Recommendation: The Standards must stress that teacher pre-service and in-service training includes the appropriate use of technology. As teachers usually teach the way they were taught, technology must be used in the mathematics courses that prospective teachers take.

Recommendation: Technology must be taught along with the mathematics in the classroom. We cannot assume that students will just pick up the appropriate use of technology without our example and our teaching.

Notation:

Notation is often difficult for students. This becomes a bigger factor with technology, since the technology is unforgiving. It is often the case that the notation needed for the technology is not the same as that used in the texts. The teacher must either alter the notation used in class, or deal with both notations. In our texts, we would prefer to write iterative equations as , describing future values in terms of present values. This seems to make more sense to students. However, we used the poorer notation , describing present values in terms of past values because that is the notation for the calculators used in the course. One side effect of using technology might be more careful attention to notation in our teaching and routine work with students. Many of us are far too sloppy with notation and far too willing to give "partial credit" on paper for anything that looks close. The computer will not accept "close."

A second issue of notation is the difference in two-dimensional mathematical notation on the paper and in the text, for example, the linear notation required for calculators and some computer software, . This linear notation is a significant problem when first using technology, and students who are unfamiliar with both forms of the notation will have a difficult time learning the mathematics. More of the software and even the hand-held calculators are moving in the direction of making their math look like the math we write on the paper, so this may become less of an issue.

Recommendation: Proper notation is more important than ever in mathematics. Software developers should implement standard notation, and students should be taught to use proper notation.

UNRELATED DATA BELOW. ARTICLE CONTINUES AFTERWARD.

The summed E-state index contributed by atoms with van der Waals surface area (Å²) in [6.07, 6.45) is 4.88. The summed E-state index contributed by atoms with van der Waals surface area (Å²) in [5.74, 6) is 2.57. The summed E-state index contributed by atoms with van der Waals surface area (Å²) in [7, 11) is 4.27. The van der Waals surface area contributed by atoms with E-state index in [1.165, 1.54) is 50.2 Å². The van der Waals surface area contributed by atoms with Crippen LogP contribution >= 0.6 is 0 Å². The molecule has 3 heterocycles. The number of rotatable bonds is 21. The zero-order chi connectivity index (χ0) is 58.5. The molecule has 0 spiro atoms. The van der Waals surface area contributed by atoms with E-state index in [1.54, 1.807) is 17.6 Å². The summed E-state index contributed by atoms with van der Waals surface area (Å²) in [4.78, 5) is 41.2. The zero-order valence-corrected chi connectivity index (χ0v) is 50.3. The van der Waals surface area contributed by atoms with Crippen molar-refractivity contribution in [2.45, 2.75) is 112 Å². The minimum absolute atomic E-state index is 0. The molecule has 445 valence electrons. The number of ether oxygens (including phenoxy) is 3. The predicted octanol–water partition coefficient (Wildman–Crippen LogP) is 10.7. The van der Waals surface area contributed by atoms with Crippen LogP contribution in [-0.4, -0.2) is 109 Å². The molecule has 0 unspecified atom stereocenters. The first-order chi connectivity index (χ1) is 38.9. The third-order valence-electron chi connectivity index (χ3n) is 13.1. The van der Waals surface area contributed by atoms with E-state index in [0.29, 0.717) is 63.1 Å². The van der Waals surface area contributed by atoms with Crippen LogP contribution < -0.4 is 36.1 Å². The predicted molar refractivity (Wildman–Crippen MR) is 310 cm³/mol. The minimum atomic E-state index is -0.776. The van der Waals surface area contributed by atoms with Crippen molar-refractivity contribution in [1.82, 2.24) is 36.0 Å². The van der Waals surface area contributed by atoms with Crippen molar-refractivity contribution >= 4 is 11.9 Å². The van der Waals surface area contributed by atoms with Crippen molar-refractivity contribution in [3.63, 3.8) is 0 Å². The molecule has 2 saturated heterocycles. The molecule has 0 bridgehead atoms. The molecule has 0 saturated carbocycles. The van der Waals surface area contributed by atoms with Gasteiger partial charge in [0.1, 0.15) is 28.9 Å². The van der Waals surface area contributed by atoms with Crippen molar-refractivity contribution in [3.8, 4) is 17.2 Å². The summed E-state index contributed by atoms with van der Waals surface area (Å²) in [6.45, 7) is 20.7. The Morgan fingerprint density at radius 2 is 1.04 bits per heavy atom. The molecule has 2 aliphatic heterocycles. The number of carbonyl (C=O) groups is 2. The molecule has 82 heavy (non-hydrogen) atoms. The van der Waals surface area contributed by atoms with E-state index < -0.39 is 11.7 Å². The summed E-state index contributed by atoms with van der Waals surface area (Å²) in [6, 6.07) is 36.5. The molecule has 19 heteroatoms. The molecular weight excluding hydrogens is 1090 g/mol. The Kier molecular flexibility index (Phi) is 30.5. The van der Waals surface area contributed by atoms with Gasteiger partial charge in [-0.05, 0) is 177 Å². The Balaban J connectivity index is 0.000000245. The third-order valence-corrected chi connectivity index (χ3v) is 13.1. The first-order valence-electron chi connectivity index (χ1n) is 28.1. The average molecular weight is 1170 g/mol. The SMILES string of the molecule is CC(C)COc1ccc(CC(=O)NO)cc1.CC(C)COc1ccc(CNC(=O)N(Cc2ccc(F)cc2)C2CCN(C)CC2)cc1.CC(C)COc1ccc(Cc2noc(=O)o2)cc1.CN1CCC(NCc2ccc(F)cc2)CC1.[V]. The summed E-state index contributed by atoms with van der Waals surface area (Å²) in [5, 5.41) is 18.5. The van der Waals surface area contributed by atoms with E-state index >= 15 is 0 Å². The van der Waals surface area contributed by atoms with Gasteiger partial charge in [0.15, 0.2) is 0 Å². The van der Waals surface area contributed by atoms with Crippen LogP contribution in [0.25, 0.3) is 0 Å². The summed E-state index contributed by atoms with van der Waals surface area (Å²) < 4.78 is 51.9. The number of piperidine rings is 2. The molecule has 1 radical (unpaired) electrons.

The Big Picture:

Technology allows students to focus on the "Big Picture", but also allows them to lose this focus, particularly when they are learning to use the technology. Teachers need to realize that the student's focus will be to "get the technology to perform a certain task", focusing all of their energy on that goal. In the process, they will lose sight of the reason they wanted the technology to perform the task to begin with; they lose sight of the mathematics. Being aware of this, the teacher must constantly remind them of the bigger picture, in which this particular task is only a small part.

Students must understand the problem to be able to give order to the technological steps used in generating the solutions. Understanding of the big picture is not enough. They must understand how all the small pieces of the problem fit together. Often the difficulties with technology are in the details.

An additional difficulty is when solving an equation using technology, often only the principle solution is found. Students who are focused on the technology and not the problem will stop with this first solution, even if it is not in the domain of the problem, rather than continue to find other or more appropriate solutions as well. This has always been an issue, even when using tables to find values, but students' trust in the computer causes them to believe whatever answer the computer gives them, even if it is completely unreasonable.